Canada to Lease New Tanks for Afghanistan
The cabinet priorities and planning committee approved the lease of the German-built Leopard A6M tanks last week, said a Defence Department source, who asked not to be named.
The recommendation, which is unlikely to be overturned, is now on Prime Minister Stephen Harper’s desk for final approval.
The news Tuesday came as Gen. Andrew Leslie, the country’s top army officer, said he might have to consider pulling existing tanks — which don’t have air conditioning — out of service in Afghanistan this summer because of the heat.
He also told troops in Kandahar to expect a decision from the prime minister on the new tanks within a week.
The new tanks have air conditioning, as well as improved protection against road-side bombs and suicide vehicles, both of which have been packing progressively bigger punches lately.
The army has a handful of older Leopard tanks, which are currently doing duty in western Kandahar as part of NATO’s Operation Achilles.
The deal, which apparently includes access to ample spare parts, also gives Canada the option to purchase an unspecified number of additional tanks at a later date.
Reports last winter suggested that in addition to a lease, the army wanted to purchase 80 new Leopards, but the source said that number is likely to be scaled back.
Harper wouldn’t bite on questions about the future of the vehicles.
“Cabinet has been discussing the tank issue and we’ll have an announcement on that shortly,” he said in Kitchener, Ont.
Defence Minister Gordon O’Connor, in Montreal for a speech, said he wasn’t aware the issue was resolved.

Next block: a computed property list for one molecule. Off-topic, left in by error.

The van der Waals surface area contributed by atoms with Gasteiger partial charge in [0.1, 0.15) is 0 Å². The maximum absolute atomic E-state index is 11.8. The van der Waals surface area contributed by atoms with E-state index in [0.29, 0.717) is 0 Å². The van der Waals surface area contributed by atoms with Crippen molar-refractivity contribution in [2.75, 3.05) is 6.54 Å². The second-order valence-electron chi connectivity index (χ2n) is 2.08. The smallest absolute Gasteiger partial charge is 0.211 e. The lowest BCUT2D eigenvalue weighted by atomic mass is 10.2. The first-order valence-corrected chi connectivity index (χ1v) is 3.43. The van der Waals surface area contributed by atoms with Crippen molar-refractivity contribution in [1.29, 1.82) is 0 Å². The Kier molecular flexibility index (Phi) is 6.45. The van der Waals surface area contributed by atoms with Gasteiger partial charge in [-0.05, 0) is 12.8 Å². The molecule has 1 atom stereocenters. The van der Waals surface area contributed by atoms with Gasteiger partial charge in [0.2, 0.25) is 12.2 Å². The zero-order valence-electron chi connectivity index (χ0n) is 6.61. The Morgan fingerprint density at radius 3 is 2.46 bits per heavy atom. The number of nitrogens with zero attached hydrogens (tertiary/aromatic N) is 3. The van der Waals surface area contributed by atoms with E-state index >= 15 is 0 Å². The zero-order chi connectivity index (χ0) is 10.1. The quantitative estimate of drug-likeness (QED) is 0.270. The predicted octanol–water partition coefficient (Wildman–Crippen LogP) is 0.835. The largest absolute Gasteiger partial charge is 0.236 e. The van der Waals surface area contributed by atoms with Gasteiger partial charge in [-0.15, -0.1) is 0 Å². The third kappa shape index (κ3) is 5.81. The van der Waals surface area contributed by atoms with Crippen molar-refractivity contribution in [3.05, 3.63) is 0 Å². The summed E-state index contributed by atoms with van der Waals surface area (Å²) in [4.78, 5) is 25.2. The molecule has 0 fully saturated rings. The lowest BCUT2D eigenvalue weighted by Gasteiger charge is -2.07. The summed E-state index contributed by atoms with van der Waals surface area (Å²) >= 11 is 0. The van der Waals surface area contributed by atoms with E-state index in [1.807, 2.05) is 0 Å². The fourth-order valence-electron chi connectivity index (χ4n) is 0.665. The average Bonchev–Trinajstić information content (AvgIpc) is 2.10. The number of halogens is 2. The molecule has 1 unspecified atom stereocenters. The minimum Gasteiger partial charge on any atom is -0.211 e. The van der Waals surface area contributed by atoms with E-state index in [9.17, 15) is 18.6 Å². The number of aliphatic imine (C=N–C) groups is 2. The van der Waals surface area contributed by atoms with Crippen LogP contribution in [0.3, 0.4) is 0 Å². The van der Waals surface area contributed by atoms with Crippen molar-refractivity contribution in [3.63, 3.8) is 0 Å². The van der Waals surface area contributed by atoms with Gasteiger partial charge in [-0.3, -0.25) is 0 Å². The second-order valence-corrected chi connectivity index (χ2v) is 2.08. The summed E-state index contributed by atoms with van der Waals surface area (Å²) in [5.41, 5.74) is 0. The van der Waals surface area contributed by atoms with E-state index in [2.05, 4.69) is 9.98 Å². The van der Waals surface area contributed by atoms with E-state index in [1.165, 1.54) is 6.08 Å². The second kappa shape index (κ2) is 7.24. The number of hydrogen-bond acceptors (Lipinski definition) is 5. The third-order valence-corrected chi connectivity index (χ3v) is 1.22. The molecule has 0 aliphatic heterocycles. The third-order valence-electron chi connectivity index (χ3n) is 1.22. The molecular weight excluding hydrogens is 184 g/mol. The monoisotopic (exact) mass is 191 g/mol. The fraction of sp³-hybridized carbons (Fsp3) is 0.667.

A Defence Department spokesman didn’t deny that a lease arrangement has been struck.
“We are exploring a number of options to address an operational requirement,” said Lt. Adam Thomson. “However, we have nothing to announce at this moment.”
The defence source could not say how much the arrangement was worth, but brand new Leopard tanks cost roughly US $6 million each.
Currently, the army has 17 of its old 45-tonne tanks patrolling the desert and dirt roadways of rural Kandahar. The biggest drawback to the vehicles is their lack of air conditioning in a climate where daytime summer temperatures soar above 50C.
Defence Department researchers have looked at installing air conditioners in the vehicles but that would cost hundreds of thousands of dollars per vehicle.
Another idea proposes to give tank crew cooling vests — the same kind used by professional race car drivers — but they would be cumbersome when layered along with existing body armour.
Aside from the comfort factor, the lease of new tanks is seen as a more cost-effective solution, said the defence source.
Alex Morrison of the Canadian Institute of Strategic Studies said buying new equipment is better than retrofitting.
“It just makes more sense,” he said. “This is a decision that’s been in the mill for at least the last seven months.”
New Democrat defence critic Dawn Black said she’s not opposed to the lease arrangement, but only because it means tank crews won’t have to roast.
“I think it was irresponsible to deploy them, knowing they weren’t suitable for the climate,” she said.
In February, a policy think-tank produced a report that criticized Canada’s deployment of tanks to Afghanistan, saying the 1970s vintage Leopard-C2 vehicles were vulnerable to insurgent attacks.
Researcher Michael Wallace, of the Canadian Centre for Policy Alternatives, argued that new Leopard A6Ms would also be vulnerable to road-side bombs and rocket-propelled grenades. He said the introduction of tanks had the potential to spark an “arms race” with insurgents, prompting the Taliban to build bigger bombs.
Morrison dismissed the arguments, calling them ridiculous.
“What would they have us do?” he asked. “Take the tanks home and then the insurgents won’t use whatever weapon they have? What will happen in the end is the insurgents would control the whole country.”